He’s right, this scene is a figment of your imagination. If you go to Utrecht during rush hour you will see nobody cycling on the bike paths. They’re all just for show, like North Korea.

 

Photo of a speedy Lycra-clad sporty cyclist using racing bike on long, straight, uninterrupted cycle path, with stupid John Franklin quote: "Efficient and speedy cycling is important if cycling is to compete as a mode of transport with the car. Road-side paths of almost any kind prevent this and make cycling slow and dangerous."

This guy rides his racing bike slowly, the Lycra is purely for sexual reasons.

 

Photo of a young girl (aged about three?) riding her bike without any fear as there are no cars around, with John Franklin quote: "The extra care enforced by the presence of motor traffic, generally results in the safest cycling environment overall."

If only there were more vans and taxis around here, this toddler would be truly safe from all those cycle paths!

 

Photo of three smartly-dressed middle-aged professional-looking people, calmly, casually and efficiently riding bikes on a bike path, with stupid John Forester quote: "Why is it that Dutch people persist in using bicycle transportation when the system is so stacked against them? Why do they still cycle when the system restricts them to slow speed and more and longer delays, disadvantages forced on them by the dangerous design of the system that they are forced to use?"

The system is so stacked against these guys, can’t you see the upset and stress the restrictive cycle paths are causing here?

 

Three photos of people using bike paths: one of a disabled man using a hand-cranked tricycle; one of two boys and their dog; one of an elderly man. A stupid John Franklin quote: "you are at your safest in traffic if you can move at a speed comparable to that of the other vehicles ... a sprint speed of 32 km/h (20 mph) will enable you to tackle most traffic situations with ease"

I’m sure these guys can manage that 20mph sprint speed (especially the dog). If not then they shouldn’t be allowed out cycling! It’s a tough sport for serious men like John Franklin!

I was going to include more quotes from John Forester, but to read his deranged ramblings requires more resolve than I have right now.


Update, 20th August 2012

Again, some people (mainly on Twitter) are misunderstanding what I’m doing here: Vehicular Cycling is a good coping strategy for fit, confident people to ride on hostile, motor-dominated roads. Opposition to Dutch-style infrastructure is what I’m attacking, and that’s quite a separate thing.

I didn’t have to search far and wide for these quotes — both Johns are clearly against mass cycling — and only the final one is from any Vehicular Cycling instructional material (it’s from John Franklin’s book about VC, Cyclecraft — though the book also contains unnecessary anti-infrastructure dogma too).

All the other Franklin quotes are from this document from 2002, which while I admit isn’t the most current thing available, it’s one of the first documents I came across on his website and is still often quoted by anti-infrastructure people. If Franklin has changed his views since then, he hasn’t done so publicly.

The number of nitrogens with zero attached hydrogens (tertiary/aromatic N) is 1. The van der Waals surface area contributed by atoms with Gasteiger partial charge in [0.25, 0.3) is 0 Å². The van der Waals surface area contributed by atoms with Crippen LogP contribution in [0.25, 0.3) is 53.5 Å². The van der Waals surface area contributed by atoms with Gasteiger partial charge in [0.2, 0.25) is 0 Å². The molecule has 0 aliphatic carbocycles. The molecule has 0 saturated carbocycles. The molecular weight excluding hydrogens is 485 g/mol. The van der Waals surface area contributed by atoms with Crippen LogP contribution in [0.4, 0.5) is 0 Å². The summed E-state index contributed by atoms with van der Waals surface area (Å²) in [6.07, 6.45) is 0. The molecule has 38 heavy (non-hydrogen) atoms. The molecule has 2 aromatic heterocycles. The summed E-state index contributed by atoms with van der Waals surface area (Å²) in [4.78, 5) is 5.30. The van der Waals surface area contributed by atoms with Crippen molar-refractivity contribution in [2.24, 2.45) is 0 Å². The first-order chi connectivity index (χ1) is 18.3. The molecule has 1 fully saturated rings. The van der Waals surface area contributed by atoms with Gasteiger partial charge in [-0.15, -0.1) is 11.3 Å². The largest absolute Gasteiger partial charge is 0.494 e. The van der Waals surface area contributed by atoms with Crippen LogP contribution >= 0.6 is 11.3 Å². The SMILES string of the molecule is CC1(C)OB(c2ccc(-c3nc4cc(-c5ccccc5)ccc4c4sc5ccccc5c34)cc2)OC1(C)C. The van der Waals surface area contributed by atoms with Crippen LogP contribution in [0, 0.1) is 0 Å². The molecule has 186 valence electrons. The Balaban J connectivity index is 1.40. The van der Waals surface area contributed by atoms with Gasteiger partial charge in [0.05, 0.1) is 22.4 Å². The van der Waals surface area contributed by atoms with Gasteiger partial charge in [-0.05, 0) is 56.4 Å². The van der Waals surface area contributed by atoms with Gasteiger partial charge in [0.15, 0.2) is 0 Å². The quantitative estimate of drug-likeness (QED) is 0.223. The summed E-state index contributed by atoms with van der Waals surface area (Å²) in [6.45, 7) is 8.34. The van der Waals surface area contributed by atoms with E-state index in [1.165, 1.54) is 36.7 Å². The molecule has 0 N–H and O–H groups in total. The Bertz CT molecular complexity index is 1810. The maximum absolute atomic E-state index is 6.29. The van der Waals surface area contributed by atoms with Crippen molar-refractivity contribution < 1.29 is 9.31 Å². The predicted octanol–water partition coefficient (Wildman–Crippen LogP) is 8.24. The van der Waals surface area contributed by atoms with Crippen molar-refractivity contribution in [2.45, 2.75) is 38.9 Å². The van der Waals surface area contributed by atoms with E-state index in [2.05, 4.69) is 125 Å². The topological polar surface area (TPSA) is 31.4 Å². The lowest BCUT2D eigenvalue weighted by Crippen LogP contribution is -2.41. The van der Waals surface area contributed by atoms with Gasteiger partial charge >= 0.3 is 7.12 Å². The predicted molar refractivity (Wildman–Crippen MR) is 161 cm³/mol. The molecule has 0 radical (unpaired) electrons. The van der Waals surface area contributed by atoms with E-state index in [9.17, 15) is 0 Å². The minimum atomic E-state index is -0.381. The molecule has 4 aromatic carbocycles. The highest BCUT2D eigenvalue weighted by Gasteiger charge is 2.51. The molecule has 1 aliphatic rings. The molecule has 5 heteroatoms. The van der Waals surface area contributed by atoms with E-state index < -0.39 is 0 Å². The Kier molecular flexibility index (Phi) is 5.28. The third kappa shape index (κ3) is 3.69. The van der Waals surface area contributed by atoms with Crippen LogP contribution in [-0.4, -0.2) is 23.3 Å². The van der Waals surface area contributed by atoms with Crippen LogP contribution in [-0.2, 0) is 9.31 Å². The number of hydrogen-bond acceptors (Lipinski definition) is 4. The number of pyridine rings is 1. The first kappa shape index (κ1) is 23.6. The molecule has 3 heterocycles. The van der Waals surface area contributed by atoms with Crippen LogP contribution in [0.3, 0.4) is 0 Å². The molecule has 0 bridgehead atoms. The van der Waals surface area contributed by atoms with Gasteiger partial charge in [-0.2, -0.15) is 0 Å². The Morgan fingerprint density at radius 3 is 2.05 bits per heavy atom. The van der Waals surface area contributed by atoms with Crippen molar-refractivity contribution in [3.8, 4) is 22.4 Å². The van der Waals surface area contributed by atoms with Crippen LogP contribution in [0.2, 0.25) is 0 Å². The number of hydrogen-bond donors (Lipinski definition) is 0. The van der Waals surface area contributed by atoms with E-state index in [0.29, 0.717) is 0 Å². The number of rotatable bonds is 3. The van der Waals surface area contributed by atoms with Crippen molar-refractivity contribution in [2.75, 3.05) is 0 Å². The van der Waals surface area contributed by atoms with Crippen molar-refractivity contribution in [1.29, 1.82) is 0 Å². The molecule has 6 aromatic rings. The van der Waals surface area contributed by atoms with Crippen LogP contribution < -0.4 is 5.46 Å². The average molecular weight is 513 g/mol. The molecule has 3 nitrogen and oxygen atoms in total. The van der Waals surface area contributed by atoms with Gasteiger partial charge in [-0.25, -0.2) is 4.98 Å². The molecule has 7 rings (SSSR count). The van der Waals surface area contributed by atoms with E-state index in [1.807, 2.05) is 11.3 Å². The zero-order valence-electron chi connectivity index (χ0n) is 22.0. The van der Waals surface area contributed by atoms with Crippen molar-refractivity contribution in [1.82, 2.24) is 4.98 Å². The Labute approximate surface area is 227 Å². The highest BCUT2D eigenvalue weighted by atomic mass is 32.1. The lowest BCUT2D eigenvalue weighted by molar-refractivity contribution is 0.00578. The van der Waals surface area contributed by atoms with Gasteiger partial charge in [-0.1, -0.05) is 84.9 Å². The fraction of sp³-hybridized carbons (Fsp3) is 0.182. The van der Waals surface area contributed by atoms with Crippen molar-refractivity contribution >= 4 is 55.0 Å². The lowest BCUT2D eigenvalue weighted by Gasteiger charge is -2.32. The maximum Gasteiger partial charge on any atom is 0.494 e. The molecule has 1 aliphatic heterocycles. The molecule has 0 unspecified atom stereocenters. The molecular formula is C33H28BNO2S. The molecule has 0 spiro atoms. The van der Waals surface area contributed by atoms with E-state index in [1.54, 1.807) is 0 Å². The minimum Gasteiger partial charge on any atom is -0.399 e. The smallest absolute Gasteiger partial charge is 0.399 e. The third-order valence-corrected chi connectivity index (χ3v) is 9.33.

Both the Forester quotes are from this document which is of similar vintage, though again Forester doesn’t seem to have changed his opinions at all since — or even bothered to visit the Netherlands to see the improvements since the 1930s. I’m sure he’d find that a lot has gone on since then.

(The Forester document is an article attacking an academic paper which recommended Dutch-style infrastructure. One of the authors of the paper, John Pucher, replied to Forester: “I strongly oppose this ELITIST view of cycling, and think that many policies should be implemented to encourage bicycling by everyone, young and old, rich and poor, men and women, children and grandparents, students and businessmen, etc. Forester’s policies would guarantee that cycling remains a marginal mode here in the US.” I think Pucher has been proved correct, and I tip my hat to him here.)

Either way, the age of the quotes doesn’t really matter. Both these guys are still quoted frequently by people who have been hoodwinked into joining the ‘Vehicular Is The Only Way’ club, and they have been shown to have had concrete effects on the roads today. Read any article on the many blogs discussing cycling in the UK and you’ll often see a comment from someone saying that the roads are fine, we just need more training, linking to a Franklin document or quoting him. Who knows how Kings Cross junction would look today had the cycling lobby not been split in this way all those years ago?

So, use vehicular cycling all you want — there’s not much choice in the UK, after all — but don’t let that blind you to the possibilities of bike riding for everyone, which promoting VC as the best and only option has consistently failed to achieve (and obviously cannot achieve, as the final image demonstrates so clearly). There’s only one proven way to reach mass cycling: the Dutch way.